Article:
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Eur J Clin Nutr. 2013 Feb;67(2):147-54. doi: 10.1038/ejcn.2012.213. Epub 2013 Jan 16.

Fish consumption and risk of esophageal cancer and its subtypes: a systematic review and meta-analysis of observational studies.

Author information

1
State Key Laboratory of Oncology in South China, Cancer Center, Sun Yat-Sen University, Guangzhou, China. hanyujing200032@126.com

Abstract

BACKGROUND/OBJECTIVES:

Inconsistent results regarding the association between fish intake and risk of subtypes of esophageal cancer (EC), esophageal squamous cell carcinoma (ESCC) and esophageal adenocarcinoma (EAC), have been reported. To provide a quantitative assessment of this association, we summarized the evidence from observational studies.

SUBJECTS/METHODS:

Relevant studies were identified in MEDLINE and EMBASE until 31 May, 2012. Summary relative risks (SRRs) with 95% confidence intervals (CIs) were pooled with a random-effects model. Between-study heterogeneity was assessed using the Cochran's Q and I(2) statistics.

RESULTS:

A total of 24 studies (21 case-control and 3 cohort studies) were included in this systematic review and meta-analysis. The SRRs of ESCC were 0.81 (95% CI: 0.66-0.99) for those in the highest fish consumption category compared with those in the lowest consumption category, with significant heterogeneity among studies (P(heterogeneity)=0.007, I(2)=51.9%). Subgroup analysis suggested that a weak association between fish consumption and ESCC risk was shown in hospital-based case-control studies, but not in population-based case-control or cohort studies. According to high vs low analysis, fish consumption had no relationship with EAC risk (SRR=0.86, 95% CI: 0.61-1.22).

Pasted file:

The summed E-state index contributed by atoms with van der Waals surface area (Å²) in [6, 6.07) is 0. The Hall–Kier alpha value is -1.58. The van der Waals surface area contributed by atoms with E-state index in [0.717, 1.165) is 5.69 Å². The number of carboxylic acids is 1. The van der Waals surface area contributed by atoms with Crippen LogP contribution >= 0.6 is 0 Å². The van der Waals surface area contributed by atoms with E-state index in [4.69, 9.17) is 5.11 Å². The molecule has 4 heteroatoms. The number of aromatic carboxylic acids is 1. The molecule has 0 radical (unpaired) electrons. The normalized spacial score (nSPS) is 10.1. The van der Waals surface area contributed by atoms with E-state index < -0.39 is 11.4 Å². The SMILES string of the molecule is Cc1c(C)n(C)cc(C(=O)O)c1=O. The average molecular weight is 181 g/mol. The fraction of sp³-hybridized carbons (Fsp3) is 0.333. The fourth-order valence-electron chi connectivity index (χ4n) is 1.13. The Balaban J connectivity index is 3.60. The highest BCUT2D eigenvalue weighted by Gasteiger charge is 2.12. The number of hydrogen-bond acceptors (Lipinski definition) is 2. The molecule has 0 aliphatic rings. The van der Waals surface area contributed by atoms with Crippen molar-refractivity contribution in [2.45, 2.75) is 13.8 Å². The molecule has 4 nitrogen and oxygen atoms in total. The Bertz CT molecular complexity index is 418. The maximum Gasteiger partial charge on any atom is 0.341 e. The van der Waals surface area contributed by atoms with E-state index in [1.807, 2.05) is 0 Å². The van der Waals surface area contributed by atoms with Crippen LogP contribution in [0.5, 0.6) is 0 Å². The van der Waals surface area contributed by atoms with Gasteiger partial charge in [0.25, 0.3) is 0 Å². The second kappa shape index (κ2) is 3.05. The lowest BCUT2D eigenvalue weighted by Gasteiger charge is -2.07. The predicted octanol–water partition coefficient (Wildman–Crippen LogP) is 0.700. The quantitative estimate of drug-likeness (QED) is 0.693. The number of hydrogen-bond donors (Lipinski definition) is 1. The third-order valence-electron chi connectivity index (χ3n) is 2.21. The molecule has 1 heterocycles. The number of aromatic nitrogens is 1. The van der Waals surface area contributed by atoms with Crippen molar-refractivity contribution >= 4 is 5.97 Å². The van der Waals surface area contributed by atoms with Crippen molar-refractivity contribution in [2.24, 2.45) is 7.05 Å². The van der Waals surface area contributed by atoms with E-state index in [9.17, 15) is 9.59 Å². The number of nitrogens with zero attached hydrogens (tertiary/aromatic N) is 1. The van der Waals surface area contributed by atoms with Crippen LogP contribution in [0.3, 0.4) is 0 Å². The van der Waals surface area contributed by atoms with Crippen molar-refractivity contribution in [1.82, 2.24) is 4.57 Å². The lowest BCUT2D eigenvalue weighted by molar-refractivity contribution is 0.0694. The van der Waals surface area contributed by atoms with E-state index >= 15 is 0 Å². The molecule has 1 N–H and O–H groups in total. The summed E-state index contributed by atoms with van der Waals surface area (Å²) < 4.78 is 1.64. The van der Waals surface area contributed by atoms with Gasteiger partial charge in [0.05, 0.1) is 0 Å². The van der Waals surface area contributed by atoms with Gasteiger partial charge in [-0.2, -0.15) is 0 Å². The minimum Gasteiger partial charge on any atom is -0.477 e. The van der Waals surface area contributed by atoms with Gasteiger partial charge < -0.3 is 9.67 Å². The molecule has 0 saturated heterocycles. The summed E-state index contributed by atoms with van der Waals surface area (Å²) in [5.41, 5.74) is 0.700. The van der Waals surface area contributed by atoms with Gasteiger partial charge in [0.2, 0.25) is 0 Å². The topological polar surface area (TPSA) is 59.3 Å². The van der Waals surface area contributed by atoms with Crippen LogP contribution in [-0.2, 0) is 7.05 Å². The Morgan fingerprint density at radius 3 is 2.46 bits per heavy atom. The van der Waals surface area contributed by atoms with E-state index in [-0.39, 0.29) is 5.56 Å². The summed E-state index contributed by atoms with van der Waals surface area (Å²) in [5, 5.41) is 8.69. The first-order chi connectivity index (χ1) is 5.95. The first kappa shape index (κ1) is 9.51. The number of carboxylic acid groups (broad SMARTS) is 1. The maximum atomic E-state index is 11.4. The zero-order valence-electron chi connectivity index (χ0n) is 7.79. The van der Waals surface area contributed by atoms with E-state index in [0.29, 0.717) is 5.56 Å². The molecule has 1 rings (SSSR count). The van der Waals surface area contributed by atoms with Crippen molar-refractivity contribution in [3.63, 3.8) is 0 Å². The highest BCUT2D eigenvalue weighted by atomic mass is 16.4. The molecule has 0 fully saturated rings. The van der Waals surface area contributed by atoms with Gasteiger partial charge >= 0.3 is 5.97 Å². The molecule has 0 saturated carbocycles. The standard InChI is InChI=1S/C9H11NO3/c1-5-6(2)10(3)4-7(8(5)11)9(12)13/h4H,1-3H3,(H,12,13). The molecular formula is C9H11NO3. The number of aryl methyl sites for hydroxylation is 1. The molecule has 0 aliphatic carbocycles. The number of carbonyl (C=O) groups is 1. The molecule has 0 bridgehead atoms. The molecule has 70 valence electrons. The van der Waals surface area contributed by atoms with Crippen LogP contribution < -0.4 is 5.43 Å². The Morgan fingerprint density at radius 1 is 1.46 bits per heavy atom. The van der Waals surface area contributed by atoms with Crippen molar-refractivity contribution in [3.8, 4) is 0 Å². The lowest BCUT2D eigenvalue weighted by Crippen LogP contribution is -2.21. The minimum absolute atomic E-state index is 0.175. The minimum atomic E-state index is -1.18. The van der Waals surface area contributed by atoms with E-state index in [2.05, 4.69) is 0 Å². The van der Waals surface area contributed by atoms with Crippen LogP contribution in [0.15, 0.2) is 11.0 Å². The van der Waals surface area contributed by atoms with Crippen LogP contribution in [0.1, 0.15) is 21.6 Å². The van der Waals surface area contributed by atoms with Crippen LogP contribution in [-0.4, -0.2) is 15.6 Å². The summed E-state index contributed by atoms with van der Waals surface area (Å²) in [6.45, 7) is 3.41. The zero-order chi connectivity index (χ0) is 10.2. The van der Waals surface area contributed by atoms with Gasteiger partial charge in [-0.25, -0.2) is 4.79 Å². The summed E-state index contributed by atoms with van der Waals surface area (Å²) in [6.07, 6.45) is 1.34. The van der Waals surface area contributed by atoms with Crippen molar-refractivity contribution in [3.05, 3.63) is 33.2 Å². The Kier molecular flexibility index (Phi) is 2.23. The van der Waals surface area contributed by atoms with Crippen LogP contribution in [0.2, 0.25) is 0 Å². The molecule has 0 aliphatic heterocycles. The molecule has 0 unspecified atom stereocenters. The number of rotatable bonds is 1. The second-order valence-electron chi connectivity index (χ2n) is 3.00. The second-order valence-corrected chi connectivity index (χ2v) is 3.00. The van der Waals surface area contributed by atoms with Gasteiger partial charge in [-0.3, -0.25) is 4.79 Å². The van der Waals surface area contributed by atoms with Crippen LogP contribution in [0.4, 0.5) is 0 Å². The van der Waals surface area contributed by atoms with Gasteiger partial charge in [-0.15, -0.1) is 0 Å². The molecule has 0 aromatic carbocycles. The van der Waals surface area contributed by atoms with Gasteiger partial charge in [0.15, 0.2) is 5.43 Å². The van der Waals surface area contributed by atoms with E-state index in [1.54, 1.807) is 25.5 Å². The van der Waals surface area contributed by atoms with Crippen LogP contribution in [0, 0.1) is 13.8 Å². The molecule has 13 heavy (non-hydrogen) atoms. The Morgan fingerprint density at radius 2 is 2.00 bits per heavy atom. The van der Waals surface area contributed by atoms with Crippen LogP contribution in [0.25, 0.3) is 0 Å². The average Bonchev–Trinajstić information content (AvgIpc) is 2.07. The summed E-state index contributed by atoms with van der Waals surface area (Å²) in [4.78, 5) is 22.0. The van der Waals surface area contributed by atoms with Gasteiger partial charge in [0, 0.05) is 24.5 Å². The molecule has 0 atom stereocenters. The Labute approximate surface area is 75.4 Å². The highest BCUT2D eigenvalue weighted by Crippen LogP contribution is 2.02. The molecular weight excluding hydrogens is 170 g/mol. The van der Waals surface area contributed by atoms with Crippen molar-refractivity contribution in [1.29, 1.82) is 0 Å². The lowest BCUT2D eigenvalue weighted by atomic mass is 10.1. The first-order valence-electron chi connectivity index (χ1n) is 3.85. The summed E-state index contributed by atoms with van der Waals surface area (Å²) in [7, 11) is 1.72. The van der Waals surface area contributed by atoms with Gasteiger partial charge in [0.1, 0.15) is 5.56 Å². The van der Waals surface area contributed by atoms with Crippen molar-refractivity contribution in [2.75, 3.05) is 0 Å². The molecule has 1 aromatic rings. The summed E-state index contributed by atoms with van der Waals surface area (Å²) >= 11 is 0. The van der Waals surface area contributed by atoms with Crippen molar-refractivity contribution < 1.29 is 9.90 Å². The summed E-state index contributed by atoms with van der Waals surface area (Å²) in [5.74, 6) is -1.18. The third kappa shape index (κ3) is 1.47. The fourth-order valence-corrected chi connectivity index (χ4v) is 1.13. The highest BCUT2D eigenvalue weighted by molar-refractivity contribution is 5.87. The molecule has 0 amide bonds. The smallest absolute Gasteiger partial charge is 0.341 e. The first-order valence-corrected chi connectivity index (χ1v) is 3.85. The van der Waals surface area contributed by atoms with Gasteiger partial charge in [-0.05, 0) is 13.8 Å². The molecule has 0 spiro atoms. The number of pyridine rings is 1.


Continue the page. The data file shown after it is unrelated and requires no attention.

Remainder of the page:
CONCLUSIONS:

Our results suggest that fish consumption is not appreciably related to risk of both ESCC and EAC.

PMID:
23321574
DOI:
10.1038/ejcn.2012.213
[Indexed for MEDLINE]

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